A proper preparation for the world evokes similar standards and expectations of that world. For instance most of the world being on the clock with defined, set, adhered to time boundaries,due dates, and on time expectations which gives the world a temporal structure so necessary to its functioning. Not sure how this is hard for you to follow.

    I have had my share of overbearing parents. Students not completing work is usually not the problem with them, unless as a form of rebellion. But then we go back to alternate reasons for missing work. In those cases, learning "responsibility" is not at issue and so the "punishment" really misses the root cause of the behaviour. Remember, you expect clear association and connection of the stimuli.
    So how far is the typical teacher willing to delve for that "root cause" of behavior. Good luck with deftly peeling the onion of many students and going far beyond teaching in doing so. This is a sure recipe to involve precious and limited teacher resources and apply most of it to stuggling or unwilling students. While gifted and dedicated students that demand less time recieve less focus.

    You speak out of fear of something that may or may not happen. The collective disobedience could happen, but what would be the purpose. Why do you and so many others assume that chaos will spread when children aren't kept in check? And who is to say that these children will be free to roam and do as they please? What stops them now? Have you considered the possibility that all students in all schools will stop handing in work and receive a collective zero on all their assessments? OMG! This COULD HAPPEN... Please. Relax. Children aren't that bad. They act out once in a while. They organize somtimes. Sometimes it is to join gangs. More often to socialize and do good deeds.
    No need to infer anything silly about "kids going bad" Thats not at all what is being stated by me. I'm merely invoking that which is developmentally likely to occur and that will statistically impact when assignments are handed in. I'm not even guessing here. Its a given.
    Factor in adolescent attributes like difficulty with delay of gratification, impulsivity, procrastination, distraction, competing interests, easily bored, and one can draw some reasonable and very likely conclusions.
    I'll pose a question here. When do you think most students complete major assigments? One month before due, one week before due, two days before due, or night before due. If your answer leans to the latter doesn't it confirm some of the likely found attributes and expected behavior I'm postulating. Fact is if you remove any consequence for date due then what does date due mean? How is meaningful due date then established?
    I could see a slippery slope with this. Kid doesn't hand in report on time, teacher then makes allowances for any and all problems, gives student whatever EXTRA weeks to complete assignment, student still doesn't complete assignment, teacher gives student longer time to complete assignment, school year ends, teacher shows up at students house like "Mr Hand" asking for owed hours from Jeff Spicoli before he gets to go to the prom..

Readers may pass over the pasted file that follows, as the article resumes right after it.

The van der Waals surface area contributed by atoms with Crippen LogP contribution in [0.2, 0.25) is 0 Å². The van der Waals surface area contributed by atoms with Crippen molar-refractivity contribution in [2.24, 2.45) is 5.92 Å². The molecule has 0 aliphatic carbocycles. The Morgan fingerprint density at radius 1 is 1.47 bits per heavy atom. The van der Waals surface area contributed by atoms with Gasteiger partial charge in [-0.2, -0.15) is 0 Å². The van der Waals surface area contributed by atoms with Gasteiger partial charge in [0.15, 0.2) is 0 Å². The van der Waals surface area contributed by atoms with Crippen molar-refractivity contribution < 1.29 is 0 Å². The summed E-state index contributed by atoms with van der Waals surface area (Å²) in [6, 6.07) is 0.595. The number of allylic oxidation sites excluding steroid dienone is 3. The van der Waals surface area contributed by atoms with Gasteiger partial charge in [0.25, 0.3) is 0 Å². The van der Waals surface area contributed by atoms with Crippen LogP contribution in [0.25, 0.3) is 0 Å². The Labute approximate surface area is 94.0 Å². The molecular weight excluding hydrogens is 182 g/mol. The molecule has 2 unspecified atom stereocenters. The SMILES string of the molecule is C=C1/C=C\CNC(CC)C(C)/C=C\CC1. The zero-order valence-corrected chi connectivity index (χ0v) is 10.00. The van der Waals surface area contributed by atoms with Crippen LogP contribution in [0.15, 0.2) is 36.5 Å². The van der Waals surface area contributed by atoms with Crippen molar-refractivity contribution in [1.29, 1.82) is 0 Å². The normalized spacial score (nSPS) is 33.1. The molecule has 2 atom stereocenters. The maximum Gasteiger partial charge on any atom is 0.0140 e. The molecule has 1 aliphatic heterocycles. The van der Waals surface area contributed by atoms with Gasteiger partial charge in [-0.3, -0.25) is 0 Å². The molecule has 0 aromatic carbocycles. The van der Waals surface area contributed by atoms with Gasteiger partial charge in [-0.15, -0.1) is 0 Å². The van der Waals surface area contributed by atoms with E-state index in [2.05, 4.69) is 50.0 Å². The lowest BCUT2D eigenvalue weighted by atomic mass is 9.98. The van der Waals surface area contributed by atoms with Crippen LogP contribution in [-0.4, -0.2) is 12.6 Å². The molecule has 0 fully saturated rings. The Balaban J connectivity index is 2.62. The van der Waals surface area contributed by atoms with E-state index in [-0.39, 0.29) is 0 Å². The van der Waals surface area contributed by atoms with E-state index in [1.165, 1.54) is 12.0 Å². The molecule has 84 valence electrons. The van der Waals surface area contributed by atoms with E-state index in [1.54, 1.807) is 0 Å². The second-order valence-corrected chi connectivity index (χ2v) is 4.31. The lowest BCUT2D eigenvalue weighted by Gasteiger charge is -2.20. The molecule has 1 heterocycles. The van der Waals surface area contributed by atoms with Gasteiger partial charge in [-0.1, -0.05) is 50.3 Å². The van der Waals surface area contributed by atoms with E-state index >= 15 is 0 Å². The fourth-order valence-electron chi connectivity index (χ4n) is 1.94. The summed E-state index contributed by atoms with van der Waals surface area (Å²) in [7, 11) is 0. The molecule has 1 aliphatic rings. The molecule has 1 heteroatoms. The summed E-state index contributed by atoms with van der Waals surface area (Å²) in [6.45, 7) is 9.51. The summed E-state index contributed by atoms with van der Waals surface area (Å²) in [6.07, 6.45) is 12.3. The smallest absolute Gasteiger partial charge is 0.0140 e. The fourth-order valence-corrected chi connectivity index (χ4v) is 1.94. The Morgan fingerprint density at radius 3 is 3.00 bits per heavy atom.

Yes, I'm purposely making the above sound ridiculous to mirror the initiative.


    Again, you show clear misunderstanding of the issue. Please, read these words carefully: Under the proposed policy all students are expected to complete all work. They are not given permission to just quit and take a zero. If an employer expects work to be completed, the employer will have a person who had completed all work. That's what you claim we want, so what is the issue???

    The falacy here is your insistence on personal fears and misunderstandings as grounds for your claims.
    I'm not misunderstanding. I think its clear if anything in this exchange you can't see past your nose on this as you are INVESTED in this initiative, i.e. bias.
    I have no horses in this race and I'm looking at it from the outside as an objective, but learned, party. Still waiting for you to substantiate the efficacy involved in this no zero policy. Should be easy to do if its justified. Even easier considering I'm asking the horses mouth. But apparently not.
    I'm actually surprised how ineffective you've been at debating, informing, and substantiating this issue. One would think with your expertise as a teacher and exposure to all the latest research that more backing literature would be at your easy disposal.
    Last edited by Replacement; 21-09-2012 at 06:29 PM.
    "if god exists and he allowed that to happen, then its better that he doesn't exist"

  40. #140
    grish
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    I brought up the practical behaviour psychology–the psychology of the complex systems, not the theoretical lab psychology to which you seem to refer.

    I appreciate your concern for the work load of the teacher. Aside from not clearly understanding that all teachers are currently expected to extend their concern to the whole child under their care (in loco parentis or the legal requirement to act in the best interest of the student which includes going outside the classroom for root causes of behaviours), you failed to realize that I never expexcted this policy to be solely a burden on the teacher. Remember that I specifically stated that teachers need to be supported if this policy were to be mandated by reduced class sizes, training, etc.. Your primary concern in teachers being overloaded is the secondary concern of the value of this policy. But that brings us back to posts at the beginning meaning we came full circle.

    I think we are done here.

  41. #141

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    HaHa, nice one, done in typical grish style. Moves the target then pucks off.